The third possible explanation is that the mechanism of a change in financial costs is not strong enough to really have an impact. This could especially be the case in countries such as England, where there is a blanket cost of attending university or college and very little differentiation in the fee structure at Bachelor level (the focus of this study). This means that prospective students are presented with the binary choice of studying and paying the high fees (albeit deferred until they earn a regular wage on the labour market) or not studying at all. Indeed, two developments in the English context are particularly interesting. Firstly, that few student groups appear to have changed their enrolment patterns after the introduction of higher fees in 2012 (but all three previous explanations are also important in order to understand the English case) (UCAS 2012). Secondly, that HEIs have changed their support structures for new students over time. Whilst these largely provided certain groups of students (including students from underrepresented groups) with direct grants to offset the costs of their fees in the beginning, they are now using around 12 % of funding income through fees to fund specific (non-financial) support initiatives for these groups (OFFA 2013). This is also in accordance with a recent national study in the United Kingdom looking at effective means to support widening participation, which sees costs as only one of the issues (Higher Education Academy 2012).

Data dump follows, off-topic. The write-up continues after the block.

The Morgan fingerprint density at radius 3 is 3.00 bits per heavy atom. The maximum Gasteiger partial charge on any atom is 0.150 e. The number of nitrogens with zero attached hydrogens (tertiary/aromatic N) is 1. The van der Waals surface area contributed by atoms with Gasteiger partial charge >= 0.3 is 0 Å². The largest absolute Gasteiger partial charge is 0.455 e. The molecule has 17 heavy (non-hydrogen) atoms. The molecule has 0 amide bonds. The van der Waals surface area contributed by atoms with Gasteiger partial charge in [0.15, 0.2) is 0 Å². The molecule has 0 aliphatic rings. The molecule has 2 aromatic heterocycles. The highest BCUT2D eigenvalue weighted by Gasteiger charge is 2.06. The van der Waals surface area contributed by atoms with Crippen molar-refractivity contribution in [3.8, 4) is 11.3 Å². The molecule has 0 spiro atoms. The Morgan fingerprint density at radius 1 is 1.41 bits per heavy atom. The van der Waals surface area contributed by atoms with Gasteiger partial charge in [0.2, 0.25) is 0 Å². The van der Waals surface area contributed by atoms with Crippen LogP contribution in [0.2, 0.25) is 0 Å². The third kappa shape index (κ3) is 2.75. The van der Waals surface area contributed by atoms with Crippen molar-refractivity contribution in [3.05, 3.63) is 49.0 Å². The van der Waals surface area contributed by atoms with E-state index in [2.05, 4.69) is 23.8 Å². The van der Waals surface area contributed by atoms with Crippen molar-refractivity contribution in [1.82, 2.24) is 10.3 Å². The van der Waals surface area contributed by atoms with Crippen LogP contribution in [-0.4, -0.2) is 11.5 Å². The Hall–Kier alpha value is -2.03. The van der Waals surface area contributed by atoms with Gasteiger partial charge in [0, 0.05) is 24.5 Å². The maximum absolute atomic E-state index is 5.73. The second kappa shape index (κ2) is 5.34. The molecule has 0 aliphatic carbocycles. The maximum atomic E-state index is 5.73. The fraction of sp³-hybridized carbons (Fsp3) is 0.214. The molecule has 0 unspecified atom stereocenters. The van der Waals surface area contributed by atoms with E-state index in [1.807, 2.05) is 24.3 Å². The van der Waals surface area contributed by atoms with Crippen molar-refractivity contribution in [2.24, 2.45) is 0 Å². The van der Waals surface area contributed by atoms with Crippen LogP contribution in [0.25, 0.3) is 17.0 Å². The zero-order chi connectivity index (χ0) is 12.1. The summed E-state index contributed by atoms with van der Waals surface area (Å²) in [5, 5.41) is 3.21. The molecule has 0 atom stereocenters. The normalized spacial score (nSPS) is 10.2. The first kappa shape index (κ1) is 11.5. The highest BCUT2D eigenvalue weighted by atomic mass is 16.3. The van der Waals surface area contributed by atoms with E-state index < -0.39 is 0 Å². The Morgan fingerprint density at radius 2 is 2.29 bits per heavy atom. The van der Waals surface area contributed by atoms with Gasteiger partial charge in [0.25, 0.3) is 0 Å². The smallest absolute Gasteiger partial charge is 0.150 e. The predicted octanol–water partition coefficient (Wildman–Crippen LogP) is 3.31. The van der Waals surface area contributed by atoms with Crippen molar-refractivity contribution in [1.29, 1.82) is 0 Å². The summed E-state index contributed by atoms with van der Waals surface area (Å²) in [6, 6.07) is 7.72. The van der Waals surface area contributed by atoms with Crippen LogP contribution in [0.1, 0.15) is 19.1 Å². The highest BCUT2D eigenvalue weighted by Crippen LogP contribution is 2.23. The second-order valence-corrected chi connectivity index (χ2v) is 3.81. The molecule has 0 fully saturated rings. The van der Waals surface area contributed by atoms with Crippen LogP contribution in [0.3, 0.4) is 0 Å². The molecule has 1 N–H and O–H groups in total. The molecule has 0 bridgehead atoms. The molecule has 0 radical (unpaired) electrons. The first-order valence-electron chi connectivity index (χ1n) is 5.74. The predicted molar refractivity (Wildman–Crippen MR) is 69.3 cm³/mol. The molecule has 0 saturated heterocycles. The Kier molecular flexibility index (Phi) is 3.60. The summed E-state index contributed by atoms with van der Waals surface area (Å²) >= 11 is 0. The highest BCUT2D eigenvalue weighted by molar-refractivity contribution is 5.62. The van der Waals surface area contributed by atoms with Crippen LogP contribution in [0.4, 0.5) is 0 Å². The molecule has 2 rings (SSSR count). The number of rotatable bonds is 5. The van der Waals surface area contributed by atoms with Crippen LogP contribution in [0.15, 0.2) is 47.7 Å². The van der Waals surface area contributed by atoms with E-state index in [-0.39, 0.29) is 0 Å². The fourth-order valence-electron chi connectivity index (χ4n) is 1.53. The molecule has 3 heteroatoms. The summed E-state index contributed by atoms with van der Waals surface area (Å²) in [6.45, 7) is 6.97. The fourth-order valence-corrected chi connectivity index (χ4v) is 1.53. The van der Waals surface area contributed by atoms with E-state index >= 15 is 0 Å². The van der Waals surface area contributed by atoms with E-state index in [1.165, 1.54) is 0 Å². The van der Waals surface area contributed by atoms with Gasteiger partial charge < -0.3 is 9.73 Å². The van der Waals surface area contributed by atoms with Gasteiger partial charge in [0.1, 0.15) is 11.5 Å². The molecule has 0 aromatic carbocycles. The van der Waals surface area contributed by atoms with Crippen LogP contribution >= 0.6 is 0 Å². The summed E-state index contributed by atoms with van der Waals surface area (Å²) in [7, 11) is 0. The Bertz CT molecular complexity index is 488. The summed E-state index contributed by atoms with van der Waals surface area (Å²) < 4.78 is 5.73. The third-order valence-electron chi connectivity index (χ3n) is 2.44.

The fourth possible explanation is that there are effects, but that these only impact on small groups of students—and big effects on small groups look like small effects, even if you can see them. In the review of studies looking at students' socio-economic characteristics, no common patterns were really evident. However, it was also not possible to conclude that fee policy has a direct impact on the participation on underrepresented groups. In fact, in a number of countries (including Poland and England, which had clear data to show this) participation of underrepresented groups has been increasing. However, it should not be forgotten that these changes are happening within a higher education system which has been both expanding and diversifying. We know, for instance, that the non-university and the private sectors are more inclusive than the university sector, so if these sectors are growing, it means that higher education is offering more places, which are attractive or “acceptable” for new student populations. More subtle research, which was outside the remit of this study, is necessary to unpack such (new) effects of both vertical and horizontal differentiation by social background within the higher education system.